Walking through Graz, you encounter the same air of culture, architecture and coffee shops that make Vienna so popular. But just when you think you know whatâ€™s coming, Graz springs a leafy green surprise. Right in the middle of the city stands a stocky hill, the Schlossberg, popular for its views, its gardens and the castle it holds. Â
If your lungs are up for it, make for the trails along the hill. If they arenâ€™t, try the funicular. Another great option is to try the glass elevator that shoots through the rocky heart of the hill (if you are claustrophobic, this may not be a very good idea!). As you walk in for your tickets, you learn that this cave system was dug out during the Second World War and served as a shelter for the people of Graz. Today it shoots tourists up and down the hill and offers a great mini-train ride around the caves. Â
The Schlossberg offers the best views of Graz – red-tile rooftops and church spirals; neat little courtyards; dots of traffic passing by while the river Mur flows on silently. On the hill, the remains of a fortress, a mere shadow of its once majestic self, still stands proud. The surrounding gardens are scattered with university students and their books, young lovers and eager tourists.Â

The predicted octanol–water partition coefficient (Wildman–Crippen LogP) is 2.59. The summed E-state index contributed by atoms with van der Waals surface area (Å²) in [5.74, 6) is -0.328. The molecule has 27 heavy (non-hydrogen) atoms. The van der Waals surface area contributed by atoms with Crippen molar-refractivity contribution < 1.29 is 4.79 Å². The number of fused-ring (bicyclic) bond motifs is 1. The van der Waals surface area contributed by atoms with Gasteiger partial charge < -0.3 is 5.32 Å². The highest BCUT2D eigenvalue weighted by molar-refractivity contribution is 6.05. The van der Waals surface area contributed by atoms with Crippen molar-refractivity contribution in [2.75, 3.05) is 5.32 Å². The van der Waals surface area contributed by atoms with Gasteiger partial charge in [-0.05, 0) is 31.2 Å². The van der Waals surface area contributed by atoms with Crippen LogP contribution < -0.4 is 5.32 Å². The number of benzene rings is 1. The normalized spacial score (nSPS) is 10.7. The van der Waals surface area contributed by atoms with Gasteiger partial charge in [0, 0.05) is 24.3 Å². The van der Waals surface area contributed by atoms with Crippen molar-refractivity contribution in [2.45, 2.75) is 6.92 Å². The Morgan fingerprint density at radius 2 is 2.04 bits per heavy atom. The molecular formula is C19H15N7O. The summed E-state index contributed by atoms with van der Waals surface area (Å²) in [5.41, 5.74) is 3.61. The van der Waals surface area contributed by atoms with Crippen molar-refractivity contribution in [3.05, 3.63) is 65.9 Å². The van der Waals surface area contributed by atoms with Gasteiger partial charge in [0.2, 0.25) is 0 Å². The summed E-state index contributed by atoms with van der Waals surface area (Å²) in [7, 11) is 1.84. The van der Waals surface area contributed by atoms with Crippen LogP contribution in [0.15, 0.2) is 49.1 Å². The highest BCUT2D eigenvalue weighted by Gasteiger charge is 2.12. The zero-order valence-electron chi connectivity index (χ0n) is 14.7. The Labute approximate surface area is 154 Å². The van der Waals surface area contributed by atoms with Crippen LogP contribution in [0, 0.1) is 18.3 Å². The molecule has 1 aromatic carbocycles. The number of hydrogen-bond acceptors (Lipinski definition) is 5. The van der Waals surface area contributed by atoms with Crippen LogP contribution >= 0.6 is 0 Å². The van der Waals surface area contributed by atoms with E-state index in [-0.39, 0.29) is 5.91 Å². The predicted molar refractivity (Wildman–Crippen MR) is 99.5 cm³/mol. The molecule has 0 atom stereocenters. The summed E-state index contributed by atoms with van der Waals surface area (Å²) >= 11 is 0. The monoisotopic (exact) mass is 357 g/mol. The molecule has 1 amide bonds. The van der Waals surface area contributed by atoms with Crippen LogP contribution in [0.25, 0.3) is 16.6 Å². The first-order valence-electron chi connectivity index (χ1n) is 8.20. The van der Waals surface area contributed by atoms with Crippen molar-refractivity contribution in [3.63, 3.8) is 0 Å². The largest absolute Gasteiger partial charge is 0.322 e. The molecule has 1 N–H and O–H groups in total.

At the edge of Schlossberg, stands the old Clock Tower. A local landmark, the tower has been a part of the landscape for over 300 years. A popular anecdote associated with the clock is from the 1800s. They say when Napoleonâ€™s troops threatened to destroy the Clock Tower, locals coughed up nearly 3000 guilders to ensure its safety.Â
You can easily spend the day up here. Have lunch at the little cafe, laze around the castle grounds, a cup of coffee later, head back down along the Kriegssteig, a stone staircase carved along the edge of the hill; the walk down is just a spectacular as the view from above.